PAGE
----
I am a huge fan of Huntley Fitzpatrick’s. I read My Life Next Door a couple years ago, and What I Thought Was True earlier this year. I loved both. I was eagerly anticipating the release of The Boy Most Likely To (even had the date circled on my calendar), but I just didn’t love it as much as I loved her other two books.
We first met Tim in My Life Next Door as the twin brother of Sam’s best friend. Alice is Jase’s older sister. You might remember Tim from MLND as a hot mess, but after being kicked out of school, and out of his home, Tim is getting his life back on track in TBMLT. Newly sober, Tim moves in with the Garretts, where he promptly butts heads with Alice, who has taken on the role of parent after her father’s accident and her mother’s recent pregnancy. Another person to look out for – just what Alice absolutely didn’t need. But soon, Tim and Alice develop a sort of friendship, and then a relationship, and maybe it turns out that they balance each other out pretty perfectly.
I’ve seen a lot of people try to review this book without spoilers, but seeing how there’s a curveball in the first few chapters, it’s pretty much impossible. I’m going to put my review under a read more.
Let me start by saying this: I love babies. I will babysit your infant any day. I will sew cute bibs for you, spend endless hours shopping for baby clothes, and ooh and ahh about your pictures and videos. But that does not mean that I want babies in my YA.
Let’s face it. There’s very little that “the unexpected consequences of Tim’s wild days” could mean, aside from a surprise baby. But still, I was not expecting the majority of this novel to focus on child rearing. Is this supposed to be a cautionary tale? Is there a lesson here? Or it is simply a plot device so that Tim is forced to grow up a little? I couldn’t tell.
As if Tim didn’t have enough going on in his life – trying to stay sober, to keep away from drugs, to get himself back on track – a baby is added to the mix. And, although he doesn’t remember sleeping with Hester, the baby’s mother, he immediately accepts that the child is his, without a paternity test. Father a child? Sounds like something I might do.
And this creates the main conflict of their relationship. Tim doesn’t feel that Hester is a good mother, so he takes on most of the responsibility of raising Cal. Alice has enough on her plate just dealing with her own siblings, so for her now sort of semi-boyfriend to add another child to the mix might just push her over the edge. Does she really want to become a surrogate mother to yet another child? Maybe she should rethink her budding relationship with this guy. Or… maybe she’ll just accept it, as almost everyone in this book does.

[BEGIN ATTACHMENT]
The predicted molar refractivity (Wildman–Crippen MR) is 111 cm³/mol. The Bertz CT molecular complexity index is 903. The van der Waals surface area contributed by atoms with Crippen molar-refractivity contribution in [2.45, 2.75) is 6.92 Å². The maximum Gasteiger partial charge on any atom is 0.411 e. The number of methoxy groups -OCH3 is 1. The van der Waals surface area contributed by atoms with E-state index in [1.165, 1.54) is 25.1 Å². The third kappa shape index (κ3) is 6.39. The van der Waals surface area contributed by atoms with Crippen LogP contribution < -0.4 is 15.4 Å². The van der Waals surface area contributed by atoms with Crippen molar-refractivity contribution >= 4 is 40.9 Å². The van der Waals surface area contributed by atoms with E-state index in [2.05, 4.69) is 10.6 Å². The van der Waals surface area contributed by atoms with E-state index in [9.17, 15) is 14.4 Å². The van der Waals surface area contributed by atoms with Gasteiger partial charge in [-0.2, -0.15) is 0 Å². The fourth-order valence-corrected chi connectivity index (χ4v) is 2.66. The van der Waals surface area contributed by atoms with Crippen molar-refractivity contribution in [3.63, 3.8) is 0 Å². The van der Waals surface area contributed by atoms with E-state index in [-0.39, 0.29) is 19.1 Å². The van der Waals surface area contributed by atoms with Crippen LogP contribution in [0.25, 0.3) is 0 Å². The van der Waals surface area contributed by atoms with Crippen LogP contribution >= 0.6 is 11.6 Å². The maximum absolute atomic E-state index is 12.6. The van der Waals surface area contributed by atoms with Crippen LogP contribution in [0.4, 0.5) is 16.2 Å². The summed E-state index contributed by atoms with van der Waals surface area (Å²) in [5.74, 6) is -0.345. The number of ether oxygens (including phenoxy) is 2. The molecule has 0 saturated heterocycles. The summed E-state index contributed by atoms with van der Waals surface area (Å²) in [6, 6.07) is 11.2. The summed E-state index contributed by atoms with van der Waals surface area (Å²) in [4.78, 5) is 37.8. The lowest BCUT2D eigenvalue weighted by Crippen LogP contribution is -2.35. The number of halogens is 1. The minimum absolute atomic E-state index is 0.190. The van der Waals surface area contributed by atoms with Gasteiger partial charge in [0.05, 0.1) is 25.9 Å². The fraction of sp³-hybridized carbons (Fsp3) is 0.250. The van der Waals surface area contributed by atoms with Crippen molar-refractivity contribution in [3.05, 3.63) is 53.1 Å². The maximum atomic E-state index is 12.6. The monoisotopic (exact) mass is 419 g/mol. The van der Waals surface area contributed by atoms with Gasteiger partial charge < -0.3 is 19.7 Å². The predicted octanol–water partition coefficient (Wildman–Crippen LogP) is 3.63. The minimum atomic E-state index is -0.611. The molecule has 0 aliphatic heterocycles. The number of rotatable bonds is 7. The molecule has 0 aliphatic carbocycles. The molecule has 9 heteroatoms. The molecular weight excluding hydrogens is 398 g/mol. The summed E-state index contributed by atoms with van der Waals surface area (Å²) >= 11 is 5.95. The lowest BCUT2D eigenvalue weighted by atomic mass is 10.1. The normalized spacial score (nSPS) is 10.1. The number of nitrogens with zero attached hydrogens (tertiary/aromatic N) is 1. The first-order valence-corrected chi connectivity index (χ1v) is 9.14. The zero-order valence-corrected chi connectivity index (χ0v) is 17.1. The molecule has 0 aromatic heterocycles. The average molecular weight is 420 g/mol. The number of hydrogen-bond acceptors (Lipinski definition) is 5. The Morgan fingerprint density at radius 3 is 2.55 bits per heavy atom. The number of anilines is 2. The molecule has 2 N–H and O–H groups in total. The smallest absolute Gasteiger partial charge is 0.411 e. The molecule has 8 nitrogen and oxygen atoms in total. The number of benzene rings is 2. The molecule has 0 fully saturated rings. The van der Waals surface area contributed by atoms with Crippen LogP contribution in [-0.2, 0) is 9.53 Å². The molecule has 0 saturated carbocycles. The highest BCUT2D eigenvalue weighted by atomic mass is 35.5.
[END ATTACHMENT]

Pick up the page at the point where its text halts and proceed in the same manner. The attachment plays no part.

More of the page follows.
TBMLT doesn’t have a lot going on aside from the baby thing. Tim and Alice’s relationship builds very slowly, almost to the point that, when they finally get together, I was left thinking, where did that come from? I definitely got the sense that Tim had a thing for Alice, but I never really got the sense that Alice reciprocated. Sure, she learned to tolerate him, maybe even enjoy his company, but I didn’t get any of those firework feelings I got with Sam and Jase in MLND.
Some threads from MLND are carried through into this book. Sam and Jase, of course, make appearances. Sam’s fight with Nan is mentioned, though for the life of me, I can’t remember what it was about. The accident is brought up and becomes a semi-important side plot, mainly for Alice, but also a bit for Tim. And, as expected, the little Garretts appear and steal the show in their brief scenes. Patsy was my favorite, with her possessiveness toward Tim.
Overall, I think that TBMLT is definitely the weakest book I’ve read by Huntley Fitzpatrick. The baby thing did not have a satisfying end. The relationship did not have a satisfying build up. The dual-POV was jarring. There was too much angst. It’s still far better than a good amount of the books I’ve read so far this year, but it’s not up to the level that I expect from Fitzpatrick. Still, I definitely recommend it for any of her die-hard fans, because if nothing else, you’ll enjoy the throwbacks to her other novels.
Final rating: ★★★☆☆